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414.1Monarda ‘Heidelerche’ – Pink (RHS 78D). Height 80cm – 1m .

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SONY DSCMonarda ‘Huckleberry’ – Form from Sarastro-Stauden with great mildew resistance. Flowers are dark purple, height 50-80cm.

Image copyright www.sarastro-stauden.com

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Monarda in detail: J – R

320.5

Monarda ‘Jacob Kline’ – Very large deep red flower heads (RHS 45B). A very tall form to height 1.2m. Excellent mildew resistance. Found growing wild in Georgia, US, by plantsman Jean Cline and named for his son. Introduced by Saul Nurseries, Georgia.

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329.1Monarda ‘Kardinal’ – Syn, Monarda ‘Cardinal’. Flowers purple/ red RHS 60C). Height 90cm – 1.2m. Reasonable mildew resistance.  Form selected by Pagels, Germany.

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613.1Monarda ‘Lambada’ – Distinct form with tall spires of flowers arranged in whorls. The flower heads are a mixture of white and pale mauves (in the range of RHS 84 B-D) with dotted markings. Height to 90cm. Tends to be grown as an annual/ HHP. Easily grown from seed.

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379Monarda ‘Lederstrumpf” – Mauve form with height to 90cm.

Image copyright: www.jardindupicvert.com

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114.3Monarda ‘Loddon Crown’ – Flowers purple/ red (RHS 59C) from brown/ red bracts. Height 70 – 90cm. Fairly vigorous. Not mildew resistant.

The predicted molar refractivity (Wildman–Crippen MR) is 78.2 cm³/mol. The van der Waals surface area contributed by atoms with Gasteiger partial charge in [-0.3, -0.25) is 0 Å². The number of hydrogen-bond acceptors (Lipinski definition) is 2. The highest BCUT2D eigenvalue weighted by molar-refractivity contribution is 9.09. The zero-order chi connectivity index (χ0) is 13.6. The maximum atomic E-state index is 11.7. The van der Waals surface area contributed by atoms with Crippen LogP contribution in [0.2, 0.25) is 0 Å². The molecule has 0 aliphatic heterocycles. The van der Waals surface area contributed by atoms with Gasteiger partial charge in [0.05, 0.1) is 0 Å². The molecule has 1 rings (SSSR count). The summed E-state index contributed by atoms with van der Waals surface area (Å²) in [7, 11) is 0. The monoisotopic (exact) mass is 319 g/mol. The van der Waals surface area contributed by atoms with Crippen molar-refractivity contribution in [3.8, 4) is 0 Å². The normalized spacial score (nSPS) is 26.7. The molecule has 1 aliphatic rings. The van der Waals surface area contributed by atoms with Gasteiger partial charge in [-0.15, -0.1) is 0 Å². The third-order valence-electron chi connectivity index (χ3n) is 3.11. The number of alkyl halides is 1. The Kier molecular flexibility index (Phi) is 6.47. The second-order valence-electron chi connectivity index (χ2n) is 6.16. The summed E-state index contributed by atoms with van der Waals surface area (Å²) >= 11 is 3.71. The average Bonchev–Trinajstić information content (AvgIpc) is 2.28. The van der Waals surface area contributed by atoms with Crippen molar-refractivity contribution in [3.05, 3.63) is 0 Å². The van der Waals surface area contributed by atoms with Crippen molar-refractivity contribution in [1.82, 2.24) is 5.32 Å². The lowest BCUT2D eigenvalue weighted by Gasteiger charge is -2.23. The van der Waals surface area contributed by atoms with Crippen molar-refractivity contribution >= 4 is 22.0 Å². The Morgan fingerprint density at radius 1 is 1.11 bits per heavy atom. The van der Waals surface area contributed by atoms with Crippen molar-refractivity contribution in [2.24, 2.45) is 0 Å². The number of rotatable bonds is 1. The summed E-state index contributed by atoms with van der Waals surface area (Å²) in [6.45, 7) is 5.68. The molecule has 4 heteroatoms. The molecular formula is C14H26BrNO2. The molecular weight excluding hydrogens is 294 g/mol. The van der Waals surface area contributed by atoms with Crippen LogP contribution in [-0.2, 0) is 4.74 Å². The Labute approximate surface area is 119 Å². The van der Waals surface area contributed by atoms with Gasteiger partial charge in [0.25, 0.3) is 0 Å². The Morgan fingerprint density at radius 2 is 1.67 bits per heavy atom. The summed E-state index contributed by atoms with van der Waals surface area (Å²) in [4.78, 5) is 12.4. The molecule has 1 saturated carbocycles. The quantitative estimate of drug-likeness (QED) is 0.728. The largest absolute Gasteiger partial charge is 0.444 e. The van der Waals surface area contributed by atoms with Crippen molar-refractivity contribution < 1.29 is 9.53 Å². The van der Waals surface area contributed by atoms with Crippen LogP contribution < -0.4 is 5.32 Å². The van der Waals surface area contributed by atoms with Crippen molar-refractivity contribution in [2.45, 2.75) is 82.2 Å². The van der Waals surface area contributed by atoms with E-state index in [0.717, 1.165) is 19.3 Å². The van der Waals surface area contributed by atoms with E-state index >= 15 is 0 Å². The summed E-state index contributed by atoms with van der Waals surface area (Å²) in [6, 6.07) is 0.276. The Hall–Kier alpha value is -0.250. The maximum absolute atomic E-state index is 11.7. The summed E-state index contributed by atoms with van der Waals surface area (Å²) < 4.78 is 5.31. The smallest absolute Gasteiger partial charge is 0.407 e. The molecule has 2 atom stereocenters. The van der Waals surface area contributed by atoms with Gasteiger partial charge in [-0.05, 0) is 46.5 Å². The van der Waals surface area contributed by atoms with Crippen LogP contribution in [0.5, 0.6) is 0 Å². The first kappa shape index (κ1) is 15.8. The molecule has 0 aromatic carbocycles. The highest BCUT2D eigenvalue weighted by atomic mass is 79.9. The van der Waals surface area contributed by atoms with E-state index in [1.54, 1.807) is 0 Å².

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Monarda ‘Mahogany’ – Flowers dark red (RHS 46A) from brown-red bracts. Height to 1m.

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164.3Monarda ‘ Marshall’s Delight’ AGM – Flowers pink (RHS 63B). Height to 1m. Excellent mildew resistance. Fairly vigorous. Bred by Morden Research Station, Canada. Not patented.

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556.2Monarda ‘Melissa’ – Flowers soft pink (RHS 75B) from dark purple bracts. Height to 1m. Not mildew resistant.

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 595.2Monarda menthifolia –  Syn. Monarda fistulosa var. menthifolia. Common names mint leaved bergamot, Oregano de la Sierra. Flowers lavender –  pink / purple  (mine RHS 85C/D).
Height to 70cm – 1m. Native to western US. Used medicinally. Details in The Plant List.

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458.1Monarda ‘Mohawk’ – Flowers are a soft pink/ purple (RHS 77C)  from burgundy tinged bracts. Height to around 1.2m. Mildew resistant. Form selected by Piet Oudolf.

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468.5Monarda ‘Neon’ – Flowers lilac purple (RHS 76A) dark red bracts. Height to 1.2m. Selected by Piet Oudolf. Mildew resistant.